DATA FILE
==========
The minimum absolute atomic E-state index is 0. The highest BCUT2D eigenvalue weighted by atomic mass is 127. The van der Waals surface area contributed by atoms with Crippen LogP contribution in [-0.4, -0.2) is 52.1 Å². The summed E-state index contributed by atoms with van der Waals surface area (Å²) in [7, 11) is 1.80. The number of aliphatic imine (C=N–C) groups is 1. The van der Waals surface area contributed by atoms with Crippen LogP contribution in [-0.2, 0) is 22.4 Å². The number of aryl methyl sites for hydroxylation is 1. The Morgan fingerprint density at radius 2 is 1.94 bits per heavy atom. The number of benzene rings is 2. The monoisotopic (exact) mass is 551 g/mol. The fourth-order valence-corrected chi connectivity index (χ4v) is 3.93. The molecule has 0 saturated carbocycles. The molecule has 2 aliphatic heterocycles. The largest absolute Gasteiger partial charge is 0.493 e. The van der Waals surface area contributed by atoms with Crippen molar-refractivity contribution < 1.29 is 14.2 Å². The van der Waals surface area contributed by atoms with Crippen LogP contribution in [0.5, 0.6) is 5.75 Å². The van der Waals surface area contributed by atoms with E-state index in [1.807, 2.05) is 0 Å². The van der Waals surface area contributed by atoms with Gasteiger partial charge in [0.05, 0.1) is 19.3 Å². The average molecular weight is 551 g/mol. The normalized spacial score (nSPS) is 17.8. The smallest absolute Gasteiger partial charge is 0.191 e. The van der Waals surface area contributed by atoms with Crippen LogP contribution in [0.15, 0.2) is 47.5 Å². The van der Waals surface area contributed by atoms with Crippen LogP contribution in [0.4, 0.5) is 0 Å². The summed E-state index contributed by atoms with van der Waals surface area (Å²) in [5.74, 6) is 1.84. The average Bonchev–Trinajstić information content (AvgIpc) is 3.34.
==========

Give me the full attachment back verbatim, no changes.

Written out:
The minimum absolute atomic E-state index is 0. The highest BCUT2D eigenvalue weighted by atomic mass is 127. The van der Waals surface area contributed by atoms with Crippen LogP contribution in [-0.4, -0.2) is 52.1 Å². The summed E-state index contributed by atoms with van der Waals surface area (Å²) in [7, 11) is 1.80. The number of aliphatic imine (C=N–C) groups is 1. The van der Waals surface area contributed by atoms with Crippen LogP contribution in [-0.2, 0) is 22.4 Å². The number of aryl methyl sites for hydroxylation is 1. The Morgan fingerprint density at radius 2 is 1.94 bits per heavy atom. The number of benzene rings is 2. The monoisotopic (exact) mass is 551 g/mol. The fourth-order valence-corrected chi connectivity index (χ4v) is 3.93. The molecule has 0 saturated carbocycles. The molecule has 2 aliphatic heterocycles. The largest absolute Gasteiger partial charge is 0.493 e. The van der Waals surface area contributed by atoms with Crippen molar-refractivity contribution < 1.29 is 14.2 Å². The van der Waals surface area contributed by atoms with Crippen LogP contribution in [0.5, 0.6) is 5.75 Å². The van der Waals surface area contributed by atoms with E-state index in [1.807, 2.05) is 0 Å². The van der Waals surface area contributed by atoms with Gasteiger partial charge in [0.05, 0.1) is 19.3 Å². The average molecular weight is 551 g/mol. The normalized spacial score (nSPS) is 17.8. The smallest absolute Gasteiger partial charge is 0.191 e. The van der Waals surface area contributed by atoms with Crippen LogP contribution in [0.15, 0.2) is 47.5 Å². The van der Waals surface area contributed by atoms with Crippen LogP contribution in [0.4, 0.5) is 0 Å². The summed E-state index contributed by atoms with van der Waals surface area (Å²) in [5.74, 6) is 1.84. The average Bonchev–Trinajstić information content (AvgIpc) is 3.34.